13 Aug Treating Low Back Disorders Current Best Evidence
Low back pain continues to pervade our world regardless of all of the attempts to cure the problem. Evidence indicates that for all of the new treatments developed for this condition, the problem continues to plaque our world. Treatment approaches and social behavioral changes should be based upon the current best evidence available. Both Australia and Scotland have national campaigns to “de-medicalize” back pain. They emphasize remaining active, trying simple pain relief and pursue medical advice if necessary. These campaigns have changed the attitudes regarding the care of LBP an impressive 20%.
Three important questions have repeatedly been investigated. 1) Does exercise increase the risk of back pain among individuals without symptoms? 2) Does the prescription of exercise for people with back pain lead to an increase in recurrence rates? and 3) Does an early return to work complicate back problems? The answer is “no” in all cases. If this is the case, why doesn’t a scientific and logical approach to conservative care exist? Caring for LBP is a management issue and individuals should be empowered to care for themselves through an effective movement and behavioral education program.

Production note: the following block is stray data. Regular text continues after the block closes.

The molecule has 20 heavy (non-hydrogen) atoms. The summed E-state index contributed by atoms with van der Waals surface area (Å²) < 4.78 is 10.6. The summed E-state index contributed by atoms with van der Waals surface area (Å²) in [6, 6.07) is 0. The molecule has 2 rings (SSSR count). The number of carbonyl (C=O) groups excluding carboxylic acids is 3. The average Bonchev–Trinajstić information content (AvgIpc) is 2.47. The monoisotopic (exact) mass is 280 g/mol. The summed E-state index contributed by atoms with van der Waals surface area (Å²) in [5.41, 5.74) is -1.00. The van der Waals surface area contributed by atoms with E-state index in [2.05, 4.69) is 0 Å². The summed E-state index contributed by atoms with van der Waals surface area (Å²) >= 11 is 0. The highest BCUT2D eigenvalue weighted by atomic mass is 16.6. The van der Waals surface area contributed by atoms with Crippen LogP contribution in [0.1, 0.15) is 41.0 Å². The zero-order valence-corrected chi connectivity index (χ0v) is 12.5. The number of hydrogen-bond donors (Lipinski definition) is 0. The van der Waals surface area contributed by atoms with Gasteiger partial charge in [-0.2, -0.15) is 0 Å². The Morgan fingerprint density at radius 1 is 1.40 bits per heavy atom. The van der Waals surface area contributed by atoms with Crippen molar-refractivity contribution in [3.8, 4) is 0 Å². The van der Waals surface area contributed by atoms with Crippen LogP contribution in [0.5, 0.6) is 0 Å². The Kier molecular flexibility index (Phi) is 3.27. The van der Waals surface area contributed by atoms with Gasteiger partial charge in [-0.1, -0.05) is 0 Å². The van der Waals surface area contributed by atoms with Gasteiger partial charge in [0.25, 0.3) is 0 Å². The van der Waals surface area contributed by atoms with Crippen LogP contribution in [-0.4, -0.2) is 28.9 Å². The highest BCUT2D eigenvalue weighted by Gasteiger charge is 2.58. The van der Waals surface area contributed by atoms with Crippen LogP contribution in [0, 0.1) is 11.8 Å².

Evidence exists regarding loading limits and dangerous actions of the spine, muscle activity and motor control during specific movements and strength, endurance and muscle balance norms for the muscle system. This information can guide a scientifically based program. No one program is a panacea. Each individual seeking advice must be examined to determine their physical capacity and symptom provoking actions, and then apply accurate information regarding age and gender differences and spinal function. For example, females tolerate approximately 2/3 the spinal compression of males, and 60 year olds tolerate approximately 2/3 of the compression of a 20 year old.
OPTM emphasizes endurance and muscle balance over strength. We instruct everyone to use a muscular bracing technique to prevent spinal buckling while performing specific movements. Our program is direction specific to avoid exacerbating symptoms. Typical muscle balance ratios are based on trunk extension endurance. Trunk flexion should be approximately 80% and side bending 60%. People are trained to transfer loading to the hips and spare the spine. A sample of a beginning program, which maximizes muscle activity and minimizes spinal compression loading, might include squats or lunge with abdominal bracing, isometric trunk extensions in quadruped, side bridging and a specific form of a curl-up.
Proper exercise prescription considers the biomechanics of the trunk and lower extremities and the individual’s physical status. The approach of the movement program at OPTM is both cognitive and physical. We advocate that people remain active and teach safe movement patterns and integrate them into daily use. These patterns must become ingrained and subcortically controlled through many repetitions to be effective.